Mother’s Day: Ideas for Married and Divorced Families

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Mother’s Day: Ideas for Married and Divorced Families

May 4, 2015, ACES

General Tips

Step One

Mothers Day, Mom and ChildPlan Early. The earlier you and your ex can agree on what she would like to do on Mother’s Day the easier the day will be. Be specific about who is doing what and when. Clear, specific plans help everyone remain more calm and enjoy the day. Check websites for ideas.

Step Two

Communicate with your child. Once you and you ex agree on plans for the day decide how you will communicate this with your child with autism as well as with other children you have together. Again, have clear and specific plans.

Step Three

Stay flexible. You know all too well that even the best plans have to be altered, sometimes at he last minute. Have backup plans; make changes fun; keep a good attitude.

For Divorced Dads

What role should divorced fathers of children on the autism spectrum play in preparing your child for Mother’s Day? One of the most important things any father can do is to teach his children to love, honor and respect their mother. Though you may no longer be married, your ex-wife is still the mother of your special needs child. Today is her day and that’s okay. Remember, Father’s Day is right around the corner and it will be your turn for a special day with your child.

Here are a few tips for specifically for divorced fathers in making the most of Mother’s Day.

Your Child’s Mother

Mothers Day, Mom and ChildBe flexible. It might be hard to do depending on your circumstances, but ask your ex what her preference is for Mother’s Day. Make an honest effort to accommodate her requests. Maybe she would like the child for the whole day and night, or perhaps she favors time alone or with friends. Be considerate of what she wants. Avoid at all costs putting the child in the middle of any negotiations with your ex. Your child benefits when parents treat one another with respect.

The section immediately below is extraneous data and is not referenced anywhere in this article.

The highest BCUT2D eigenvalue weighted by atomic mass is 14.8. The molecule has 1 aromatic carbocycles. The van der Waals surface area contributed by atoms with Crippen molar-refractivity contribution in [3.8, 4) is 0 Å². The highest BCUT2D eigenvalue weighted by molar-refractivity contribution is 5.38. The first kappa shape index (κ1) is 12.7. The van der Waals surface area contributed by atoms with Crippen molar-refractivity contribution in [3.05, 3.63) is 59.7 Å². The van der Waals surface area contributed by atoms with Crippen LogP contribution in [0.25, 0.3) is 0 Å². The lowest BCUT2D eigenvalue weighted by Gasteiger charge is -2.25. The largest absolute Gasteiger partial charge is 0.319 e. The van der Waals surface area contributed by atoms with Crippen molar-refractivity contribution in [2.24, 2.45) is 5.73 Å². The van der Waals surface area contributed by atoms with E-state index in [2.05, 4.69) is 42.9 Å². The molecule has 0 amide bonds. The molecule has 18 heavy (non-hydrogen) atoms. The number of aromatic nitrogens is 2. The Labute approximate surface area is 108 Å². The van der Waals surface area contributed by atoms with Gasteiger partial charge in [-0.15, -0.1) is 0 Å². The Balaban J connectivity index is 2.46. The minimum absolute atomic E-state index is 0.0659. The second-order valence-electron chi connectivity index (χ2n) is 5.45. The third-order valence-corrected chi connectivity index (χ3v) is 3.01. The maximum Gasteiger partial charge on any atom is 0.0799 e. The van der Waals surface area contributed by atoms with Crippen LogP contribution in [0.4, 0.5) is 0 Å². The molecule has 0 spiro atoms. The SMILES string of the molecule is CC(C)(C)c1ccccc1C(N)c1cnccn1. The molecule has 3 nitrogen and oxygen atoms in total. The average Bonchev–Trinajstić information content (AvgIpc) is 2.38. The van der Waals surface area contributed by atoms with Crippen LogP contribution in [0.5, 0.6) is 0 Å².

Your Child

As with any other day, put the needs of your child with autism first. Help your child demonstrate the love he has for his mother because he may have difficulty in doing that by himself. Set up a structured activity and make Mom a homemade gift and card. Check out Pinterest, or do a Google search for some DIY ideas. The main idea is to use this as an opportunity to spend time on cultivating a genuine connection with your child while also fostering the connection he has with his mother.


Take some time for yourself today. Thinking about the celebration your child is having with his mother when you are no longer living together as a family can be difficult. You may have memories of happier times when you were all together as a family on Mother’s Day. Go for a run, watch a game with a buddy, or head to a coffee shop and catch up on some reading. Whatever you do, spend energy appreciating what you have (an exceptional child!) not what you don’t have. Be sure to reach out to your own mother if you can.

Helping your child get ready for Mother’s Day is going to help him feel good about himself. Furthermore, a little effort towards your ex on her special day not only benefits your child but can also contribute to a more harmonious co-parenting relationship.